Penelope Two by Penelope Trappes

Release date: October 26, 2018
Label: Houndstooth

Ok, so Penelope Trappes, Australian composer/performer located in London might have been a bit too young for either being considered by David Lynch as an alternative to Julee Cruise for his Twin Peaks epic or to be recording for 4AD in its prime the late Eighties/early Nineties time. But if you haven’t forgotten either, and you shouldn’t, here is her second album with the unassuming title of Penelope Two.

So, it is all familiar, slow, dark tones a la Angelo Badalamenti meets Dead Can Dance, right? Close, but not really, Whatever Trappes picked up from others, on the evidence of this album, she was able to filter through her own ears and tongue, probably due to personal circumstances that she was able to transform into something that is at the same time familiar, but also very specific and personal.

Probably, that has something to do with circumstances in which Trappes found herself while preparing this album, where she had to comfort two friends who have suffered great family losses. Being able to transform personal empathy into music, or any other piece of art for that matter is a very delicate and sensitive process that can often become overly melodramatic.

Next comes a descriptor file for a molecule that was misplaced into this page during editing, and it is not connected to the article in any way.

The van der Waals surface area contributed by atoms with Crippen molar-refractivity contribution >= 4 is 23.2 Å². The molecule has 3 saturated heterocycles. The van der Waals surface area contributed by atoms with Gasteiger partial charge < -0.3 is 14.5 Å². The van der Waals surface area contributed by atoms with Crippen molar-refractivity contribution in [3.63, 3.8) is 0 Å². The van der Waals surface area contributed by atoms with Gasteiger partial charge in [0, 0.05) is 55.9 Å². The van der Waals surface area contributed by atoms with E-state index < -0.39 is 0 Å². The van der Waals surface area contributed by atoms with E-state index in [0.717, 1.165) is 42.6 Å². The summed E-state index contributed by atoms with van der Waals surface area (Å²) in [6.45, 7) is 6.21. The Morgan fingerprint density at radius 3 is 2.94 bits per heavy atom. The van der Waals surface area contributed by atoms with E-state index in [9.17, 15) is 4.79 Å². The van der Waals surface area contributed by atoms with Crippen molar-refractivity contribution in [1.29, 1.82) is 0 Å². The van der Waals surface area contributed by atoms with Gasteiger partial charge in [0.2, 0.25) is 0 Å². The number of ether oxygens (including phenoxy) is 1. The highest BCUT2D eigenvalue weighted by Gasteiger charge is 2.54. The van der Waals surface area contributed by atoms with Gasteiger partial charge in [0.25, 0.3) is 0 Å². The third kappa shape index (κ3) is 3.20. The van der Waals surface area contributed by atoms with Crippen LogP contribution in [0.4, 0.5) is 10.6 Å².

Fortunately, Trappes, escapes all the possible trappings  as evidenced on songs like ‘Bur On’, ‘Carry Me’ and ‘Maeve’, and come up with music that is at the same time emotional, engaging and able to show all the dark, but also light elements when you are involved in a situation of loss.

All of that Trappes does with obvious elements of musical maturity which came through her previous incarnations, first briefly with a Brisbane indie band that was supposed to be, as she puts it, “Mazzy Star meets Leonard Cohen” , then as experimental electronic artist in New York and later as a member of The Golden Filter duo.

What we get on Penelope Two is music that is at the same time disturbing and comforting familiar and unfamiliar (try the closer ‘Nite Hive’), everything the late night listening demands. Time for David Lynch to give Penelope Trappes a call.

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